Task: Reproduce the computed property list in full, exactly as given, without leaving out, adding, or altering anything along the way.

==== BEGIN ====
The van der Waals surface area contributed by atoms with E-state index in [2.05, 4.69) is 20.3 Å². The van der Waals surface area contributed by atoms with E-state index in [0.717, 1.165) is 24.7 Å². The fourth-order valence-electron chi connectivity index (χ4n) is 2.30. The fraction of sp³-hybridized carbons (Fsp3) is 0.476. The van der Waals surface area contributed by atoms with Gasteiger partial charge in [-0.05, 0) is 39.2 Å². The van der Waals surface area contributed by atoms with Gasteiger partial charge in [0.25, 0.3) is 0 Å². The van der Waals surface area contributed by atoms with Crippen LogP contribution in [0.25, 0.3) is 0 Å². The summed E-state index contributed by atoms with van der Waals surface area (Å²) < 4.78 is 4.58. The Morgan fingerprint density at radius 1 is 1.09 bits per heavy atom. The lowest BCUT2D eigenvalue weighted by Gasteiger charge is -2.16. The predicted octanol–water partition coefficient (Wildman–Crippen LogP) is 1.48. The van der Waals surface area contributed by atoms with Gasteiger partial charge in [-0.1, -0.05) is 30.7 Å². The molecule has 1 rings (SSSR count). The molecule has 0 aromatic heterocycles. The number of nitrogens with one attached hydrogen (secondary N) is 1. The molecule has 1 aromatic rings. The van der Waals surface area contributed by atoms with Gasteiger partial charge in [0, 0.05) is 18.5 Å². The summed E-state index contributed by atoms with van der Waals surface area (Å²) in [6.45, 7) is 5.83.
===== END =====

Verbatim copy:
The van der Waals surface area contributed by atoms with E-state index in [2.05, 4.69) is 20.3 Å². The van der Waals surface area contributed by atoms with E-state index in [0.717, 1.165) is 24.7 Å². The fourth-order valence-electron chi connectivity index (χ4n) is 2.30. The fraction of sp³-hybridized carbons (Fsp3) is 0.476. The van der Waals surface area contributed by atoms with Gasteiger partial charge in [-0.05, 0) is 39.2 Å². The van der Waals surface area contributed by atoms with Gasteiger partial charge in [0.25, 0.3) is 0 Å². The van der Waals surface area contributed by atoms with Crippen LogP contribution in [0.25, 0.3) is 0 Å². The summed E-state index contributed by atoms with van der Waals surface area (Å²) < 4.78 is 4.58. The Morgan fingerprint density at radius 1 is 1.09 bits per heavy atom. The lowest BCUT2D eigenvalue weighted by Gasteiger charge is -2.16. The predicted octanol–water partition coefficient (Wildman–Crippen LogP) is 1.48. The van der Waals surface area contributed by atoms with Gasteiger partial charge in [-0.1, -0.05) is 30.7 Å². The molecule has 1 rings (SSSR count). The molecule has 0 aromatic heterocycles. The number of nitrogens with one attached hydrogen (secondary N) is 1. The molecule has 1 aromatic rings. The van der Waals surface area contributed by atoms with Gasteiger partial charge in [0, 0.05) is 18.5 Å². The summed E-state index contributed by atoms with van der Waals surface area (Å²) in [6.45, 7) is 5.83.